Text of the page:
||November 24, 2003 11:45 AM US
is Not Golden; A Quarter Million Independent Recording
Artists Silenced; MP3.com To Go Dark On December 2; 40
Million Subscribers Stranded
DIEGO--(BUSINESS WIRE)--Nov. 24, 2003--Over 250,000
independent recording artists will be abandoned next
week when MP3.com goes dark on December 2. MP3.com was
acquired ten days ago by San Francisco based C-Net. The
company has announced it will scrub MP3.com's servers of
all content at midnight next Tuesday. The move will
strand some 40 million MP3.com subscribers worldwide.
MP3.com made its mark as "the world's largest
internet music community." With 40 million subscribers,
the system has been regarded as the largest internet
music system in the world.
"It's been a powerful force," says Johnny Jolin, lead
singer for The Front Porch Country Band. With a million
plays, his band became the most listened-to country
recording artist in the world over the last 15 months on
the giant internet system. "MP3.com enabled our music to
compete on a level playing field with the world's
greatest country legends."
His band has seen a dozen of their original songs
climb to Number One in the world on the MP3.com charts,
where 1.6 million songs compete for chart position every
day in overnight rankings. That international exposure
brought The Front Porch Country Band to the attention of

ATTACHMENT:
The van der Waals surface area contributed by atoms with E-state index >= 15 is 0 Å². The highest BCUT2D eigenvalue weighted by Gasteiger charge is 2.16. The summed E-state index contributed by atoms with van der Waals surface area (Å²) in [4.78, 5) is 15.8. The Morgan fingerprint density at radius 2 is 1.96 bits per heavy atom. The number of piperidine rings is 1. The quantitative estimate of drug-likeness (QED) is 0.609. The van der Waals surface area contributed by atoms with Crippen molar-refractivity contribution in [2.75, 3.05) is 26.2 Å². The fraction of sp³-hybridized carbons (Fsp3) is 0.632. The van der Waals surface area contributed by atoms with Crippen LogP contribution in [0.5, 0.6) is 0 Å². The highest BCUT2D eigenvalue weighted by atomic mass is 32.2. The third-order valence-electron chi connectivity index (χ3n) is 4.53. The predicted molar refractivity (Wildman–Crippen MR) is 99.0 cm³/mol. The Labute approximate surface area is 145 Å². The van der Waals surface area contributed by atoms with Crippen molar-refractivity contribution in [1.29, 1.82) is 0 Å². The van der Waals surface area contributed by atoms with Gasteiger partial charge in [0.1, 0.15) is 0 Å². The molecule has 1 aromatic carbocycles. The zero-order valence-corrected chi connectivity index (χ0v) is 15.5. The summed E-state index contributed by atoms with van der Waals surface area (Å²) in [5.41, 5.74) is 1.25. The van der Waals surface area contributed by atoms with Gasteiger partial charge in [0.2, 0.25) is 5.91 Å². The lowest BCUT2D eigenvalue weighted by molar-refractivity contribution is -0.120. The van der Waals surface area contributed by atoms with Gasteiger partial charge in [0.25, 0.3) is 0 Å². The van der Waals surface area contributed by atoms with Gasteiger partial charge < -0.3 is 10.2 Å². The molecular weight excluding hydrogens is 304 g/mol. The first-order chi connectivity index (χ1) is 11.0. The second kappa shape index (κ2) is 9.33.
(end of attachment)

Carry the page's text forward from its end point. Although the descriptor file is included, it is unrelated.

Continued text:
The US-CHINA Foundation last fall. Earlier this spring,
the band accepted the foundation's invitation for a
fully-paid tour as stadium headliners through China's
largest cities - a huge career break for the band.
Major stars including Kenny Rogers, Faith Hill,
Willie Nelson, Dolly Parton, Nickel Creek and Alison
Krauss & Union Station also currently offer their
music on their official MP3.com sites.
MP3.com was the brain-child of Michael Robertson, who
launched the company in 1997. Featuring a blend of major
and independent artists, the site quickly took off. By
2000, MP3.com had amassed 40 million subscribers -
featuring 1.6 million songs by over 250,000 recording
artists available to music listeners worldwide. In 2001,
the company was sold to global media giant Vivendi
Universal. Vivendi sold the company to C-Net on November
But next week, the system goes dark. Where will those
250,000 recording artists and 40 million music
subscribers head next?